Portman and colleagues noted that the primary aim of the ENNOBLE-ATE (Edoxaban for Prevention of Blood Vessels Being Blocked by Clots [Thrombotic Events] in Children at Risk Because of Cardiac Disease) multinational randomized clinical trial was to compare 3-month bleeding safety of once-daily, age- and weight-adjusted, oral edoxaban to SOC anticoagulants in children.
A total of 168 patients were randomized 2:1 to age and weight-based oral edoxaban once daily vs SOC for 3 months (main study period), stratified by cardiac diagnosis.
In total, 58 patients received SOC while 109 received edoxaban, noted the team – adding that one patient, although randomized to edoxaban, never received the drug because of logistics related to the COVID-19 pandemic.
Demographic and baseline characteristics were similar between the treatment arms. Approximately 44% of the study population had a history of Fontan surgery, 22% had Kawasaki disease, and 4% had heart failure.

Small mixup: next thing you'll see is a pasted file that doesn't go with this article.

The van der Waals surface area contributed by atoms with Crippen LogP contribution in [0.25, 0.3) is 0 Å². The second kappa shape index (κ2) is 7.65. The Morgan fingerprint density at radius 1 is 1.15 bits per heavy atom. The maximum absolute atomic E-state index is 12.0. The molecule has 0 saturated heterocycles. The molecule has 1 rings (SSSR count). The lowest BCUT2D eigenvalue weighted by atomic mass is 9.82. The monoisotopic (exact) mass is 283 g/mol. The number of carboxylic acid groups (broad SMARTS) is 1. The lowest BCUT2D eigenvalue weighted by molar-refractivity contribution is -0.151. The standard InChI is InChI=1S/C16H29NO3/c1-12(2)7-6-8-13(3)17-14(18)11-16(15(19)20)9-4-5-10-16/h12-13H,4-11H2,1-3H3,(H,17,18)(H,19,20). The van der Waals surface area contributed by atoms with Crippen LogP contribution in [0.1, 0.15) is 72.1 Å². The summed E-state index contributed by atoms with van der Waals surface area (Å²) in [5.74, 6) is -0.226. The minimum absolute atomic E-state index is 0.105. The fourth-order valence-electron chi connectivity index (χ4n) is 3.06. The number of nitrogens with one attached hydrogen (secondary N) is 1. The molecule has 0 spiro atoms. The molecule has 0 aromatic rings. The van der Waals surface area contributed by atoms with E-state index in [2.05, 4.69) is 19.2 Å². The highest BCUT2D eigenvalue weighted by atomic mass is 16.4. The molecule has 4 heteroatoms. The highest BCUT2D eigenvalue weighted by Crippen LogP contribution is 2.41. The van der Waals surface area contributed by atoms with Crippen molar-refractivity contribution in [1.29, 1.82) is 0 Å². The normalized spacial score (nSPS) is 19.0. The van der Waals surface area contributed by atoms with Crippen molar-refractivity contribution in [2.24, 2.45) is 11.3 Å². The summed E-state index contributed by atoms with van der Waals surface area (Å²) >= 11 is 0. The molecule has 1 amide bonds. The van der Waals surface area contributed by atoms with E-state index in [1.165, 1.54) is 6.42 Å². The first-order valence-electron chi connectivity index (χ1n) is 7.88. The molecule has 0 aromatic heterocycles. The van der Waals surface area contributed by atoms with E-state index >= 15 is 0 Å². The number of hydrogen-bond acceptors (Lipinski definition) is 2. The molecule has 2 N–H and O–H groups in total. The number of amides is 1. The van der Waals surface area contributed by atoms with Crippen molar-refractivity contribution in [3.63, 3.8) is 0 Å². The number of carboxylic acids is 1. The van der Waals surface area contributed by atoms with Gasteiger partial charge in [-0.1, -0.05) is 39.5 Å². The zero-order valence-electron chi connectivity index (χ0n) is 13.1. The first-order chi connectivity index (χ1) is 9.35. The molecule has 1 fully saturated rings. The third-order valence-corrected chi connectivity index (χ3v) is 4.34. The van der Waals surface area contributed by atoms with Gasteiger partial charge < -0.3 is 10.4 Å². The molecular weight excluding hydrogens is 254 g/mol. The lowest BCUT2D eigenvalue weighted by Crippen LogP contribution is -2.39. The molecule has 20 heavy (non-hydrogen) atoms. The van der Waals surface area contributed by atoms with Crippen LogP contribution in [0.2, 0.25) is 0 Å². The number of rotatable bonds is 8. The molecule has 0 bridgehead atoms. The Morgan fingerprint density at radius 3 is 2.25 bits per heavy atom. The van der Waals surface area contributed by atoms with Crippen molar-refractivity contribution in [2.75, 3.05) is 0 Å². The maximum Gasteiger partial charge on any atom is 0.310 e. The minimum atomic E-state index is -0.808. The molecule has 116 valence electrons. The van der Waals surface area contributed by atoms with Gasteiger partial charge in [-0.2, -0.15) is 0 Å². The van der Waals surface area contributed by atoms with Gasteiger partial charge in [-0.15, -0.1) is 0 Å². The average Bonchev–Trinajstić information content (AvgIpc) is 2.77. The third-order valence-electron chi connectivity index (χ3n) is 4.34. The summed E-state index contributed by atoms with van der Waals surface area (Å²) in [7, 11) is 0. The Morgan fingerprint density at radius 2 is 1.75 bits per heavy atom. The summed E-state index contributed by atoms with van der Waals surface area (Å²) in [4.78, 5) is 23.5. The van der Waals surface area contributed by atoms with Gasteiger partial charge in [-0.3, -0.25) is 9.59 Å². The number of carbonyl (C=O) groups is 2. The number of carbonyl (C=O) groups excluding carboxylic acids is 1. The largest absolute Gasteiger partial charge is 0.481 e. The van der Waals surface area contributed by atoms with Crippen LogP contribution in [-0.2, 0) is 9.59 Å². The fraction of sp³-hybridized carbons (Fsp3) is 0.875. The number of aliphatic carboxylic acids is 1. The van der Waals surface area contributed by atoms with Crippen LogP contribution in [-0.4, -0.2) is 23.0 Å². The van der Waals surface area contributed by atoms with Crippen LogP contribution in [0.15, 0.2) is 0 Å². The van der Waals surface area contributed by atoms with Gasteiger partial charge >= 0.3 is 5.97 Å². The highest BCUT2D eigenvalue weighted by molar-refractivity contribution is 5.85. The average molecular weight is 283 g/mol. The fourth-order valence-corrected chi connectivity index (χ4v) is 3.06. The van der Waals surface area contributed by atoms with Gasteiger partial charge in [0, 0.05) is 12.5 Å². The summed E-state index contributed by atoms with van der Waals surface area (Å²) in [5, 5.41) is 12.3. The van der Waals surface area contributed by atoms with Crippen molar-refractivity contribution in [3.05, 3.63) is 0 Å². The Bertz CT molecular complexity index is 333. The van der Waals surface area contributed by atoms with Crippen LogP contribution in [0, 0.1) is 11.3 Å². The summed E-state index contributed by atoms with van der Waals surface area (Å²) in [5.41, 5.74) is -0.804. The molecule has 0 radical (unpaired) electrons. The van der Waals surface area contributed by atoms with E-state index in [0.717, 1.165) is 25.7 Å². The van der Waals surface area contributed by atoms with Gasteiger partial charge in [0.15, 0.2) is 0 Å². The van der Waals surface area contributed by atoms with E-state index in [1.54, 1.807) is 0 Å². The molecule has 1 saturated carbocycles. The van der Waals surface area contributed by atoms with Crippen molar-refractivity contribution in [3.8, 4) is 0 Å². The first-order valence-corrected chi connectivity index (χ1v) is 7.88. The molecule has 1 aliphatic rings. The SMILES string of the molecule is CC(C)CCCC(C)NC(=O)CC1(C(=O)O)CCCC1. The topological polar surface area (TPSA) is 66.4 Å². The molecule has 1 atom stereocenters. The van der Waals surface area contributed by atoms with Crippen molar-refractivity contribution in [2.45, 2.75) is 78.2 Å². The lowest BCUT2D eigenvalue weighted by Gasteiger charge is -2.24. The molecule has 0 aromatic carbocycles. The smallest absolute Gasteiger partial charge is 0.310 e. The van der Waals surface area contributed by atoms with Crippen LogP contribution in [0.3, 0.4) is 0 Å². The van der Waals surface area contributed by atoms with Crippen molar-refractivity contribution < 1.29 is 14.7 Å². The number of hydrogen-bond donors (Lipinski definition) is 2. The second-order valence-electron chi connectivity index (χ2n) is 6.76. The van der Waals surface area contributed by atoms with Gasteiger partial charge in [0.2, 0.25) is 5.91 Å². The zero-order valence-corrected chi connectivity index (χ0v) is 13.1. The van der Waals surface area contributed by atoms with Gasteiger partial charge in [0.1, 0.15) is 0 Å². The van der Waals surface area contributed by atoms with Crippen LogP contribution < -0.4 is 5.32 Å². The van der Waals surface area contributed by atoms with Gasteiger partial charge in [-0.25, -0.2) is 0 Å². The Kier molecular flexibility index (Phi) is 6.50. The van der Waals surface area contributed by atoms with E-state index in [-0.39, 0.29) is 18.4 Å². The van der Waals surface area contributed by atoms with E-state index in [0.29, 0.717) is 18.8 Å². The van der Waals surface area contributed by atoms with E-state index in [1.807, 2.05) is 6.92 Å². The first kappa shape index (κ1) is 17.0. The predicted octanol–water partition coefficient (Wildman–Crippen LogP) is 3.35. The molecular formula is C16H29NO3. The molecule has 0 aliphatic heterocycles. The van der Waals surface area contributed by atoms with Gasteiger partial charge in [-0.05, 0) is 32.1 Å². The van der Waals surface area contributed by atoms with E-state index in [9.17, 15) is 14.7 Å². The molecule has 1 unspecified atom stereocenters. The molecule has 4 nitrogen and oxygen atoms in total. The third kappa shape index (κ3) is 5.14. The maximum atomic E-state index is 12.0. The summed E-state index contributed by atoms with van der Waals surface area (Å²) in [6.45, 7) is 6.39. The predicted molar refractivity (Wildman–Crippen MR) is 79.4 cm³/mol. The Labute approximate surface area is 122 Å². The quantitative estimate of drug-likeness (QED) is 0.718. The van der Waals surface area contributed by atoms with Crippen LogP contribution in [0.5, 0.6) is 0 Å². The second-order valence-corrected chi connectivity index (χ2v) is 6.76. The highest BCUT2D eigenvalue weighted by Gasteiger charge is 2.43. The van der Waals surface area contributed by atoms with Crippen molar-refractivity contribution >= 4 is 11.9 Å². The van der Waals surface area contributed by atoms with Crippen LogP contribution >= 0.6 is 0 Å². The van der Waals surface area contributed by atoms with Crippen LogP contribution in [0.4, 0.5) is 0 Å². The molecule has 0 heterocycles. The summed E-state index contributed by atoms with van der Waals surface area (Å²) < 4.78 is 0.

Both groups could continue in an open-label edoxaban extension arm through 1 year, noted the team, adding that the primary endpoint was set as adjudicated CRB while the main secondary endpoint was symptomatic TE or asymptomatic intracardiac thrombosis.
The modified intention-to-treat cohort included 167 children, noted the researchers, adding that one patient per group experienced a nonmajor CRB in the main period.
Treatment-emergent adverse events occurred in 46.8% (51 of 109) with edoxaban and 41.4% (24 of 58) with SOC, while one SOC patient experienced two TE events (deep vein thrombosis with pulmonary embolism).
Among 147 children in the extension, one CRB event (0.7%) and four TEs occurred (2.8%; 2 strokes and 2 of 33 Kawasaki disease patients with coronary artery thromboses and/or myocardial infarctions).
“Overall, the study findings support the contention that edoxaban is an appropriate and perhaps attractive alternative to SOC anticoagulants (low-molecular-weight heparins and VKAs) in these pediatric patients,” said Portman and colleagues.